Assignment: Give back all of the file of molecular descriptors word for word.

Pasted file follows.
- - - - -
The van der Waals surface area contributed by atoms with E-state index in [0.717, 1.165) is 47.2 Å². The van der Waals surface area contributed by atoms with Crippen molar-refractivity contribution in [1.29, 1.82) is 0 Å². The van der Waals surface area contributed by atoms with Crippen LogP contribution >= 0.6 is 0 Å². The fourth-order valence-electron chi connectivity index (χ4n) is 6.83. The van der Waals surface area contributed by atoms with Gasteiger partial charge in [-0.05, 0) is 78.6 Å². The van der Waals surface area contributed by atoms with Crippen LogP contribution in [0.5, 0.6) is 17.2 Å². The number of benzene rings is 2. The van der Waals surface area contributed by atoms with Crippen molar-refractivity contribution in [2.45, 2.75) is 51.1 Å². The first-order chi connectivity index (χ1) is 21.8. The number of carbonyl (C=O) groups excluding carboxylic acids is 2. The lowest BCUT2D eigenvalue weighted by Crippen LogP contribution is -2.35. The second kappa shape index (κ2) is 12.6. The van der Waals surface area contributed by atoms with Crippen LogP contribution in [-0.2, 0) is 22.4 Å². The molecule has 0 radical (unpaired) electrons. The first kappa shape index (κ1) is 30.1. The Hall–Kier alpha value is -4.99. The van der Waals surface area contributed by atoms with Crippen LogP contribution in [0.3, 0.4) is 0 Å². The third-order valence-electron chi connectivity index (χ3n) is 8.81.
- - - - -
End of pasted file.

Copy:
The van der Waals surface area contributed by atoms with E-state index in [0.717, 1.165) is 47.2 Å². The van der Waals surface area contributed by atoms with Crippen molar-refractivity contribution in [1.29, 1.82) is 0 Å². The van der Waals surface area contributed by atoms with Crippen LogP contribution >= 0.6 is 0 Å². The fourth-order valence-electron chi connectivity index (χ4n) is 6.83. The van der Waals surface area contributed by atoms with Gasteiger partial charge in [-0.05, 0) is 78.6 Å². The van der Waals surface area contributed by atoms with Crippen LogP contribution in [0.5, 0.6) is 17.2 Å². The number of benzene rings is 2. The van der Waals surface area contributed by atoms with Crippen molar-refractivity contribution in [2.45, 2.75) is 51.1 Å². The first-order chi connectivity index (χ1) is 21.8. The number of carbonyl (C=O) groups excluding carboxylic acids is 2. The lowest BCUT2D eigenvalue weighted by Crippen LogP contribution is -2.35. The second kappa shape index (κ2) is 12.6. The van der Waals surface area contributed by atoms with Crippen LogP contribution in [-0.2, 0) is 22.4 Å². The molecule has 0 radical (unpaired) electrons. The first kappa shape index (κ1) is 30.1. The Hall–Kier alpha value is -4.99. The van der Waals surface area contributed by atoms with Crippen LogP contribution in [0.3, 0.4) is 0 Å². The third-order valence-electron chi connectivity index (χ3n) is 8.81.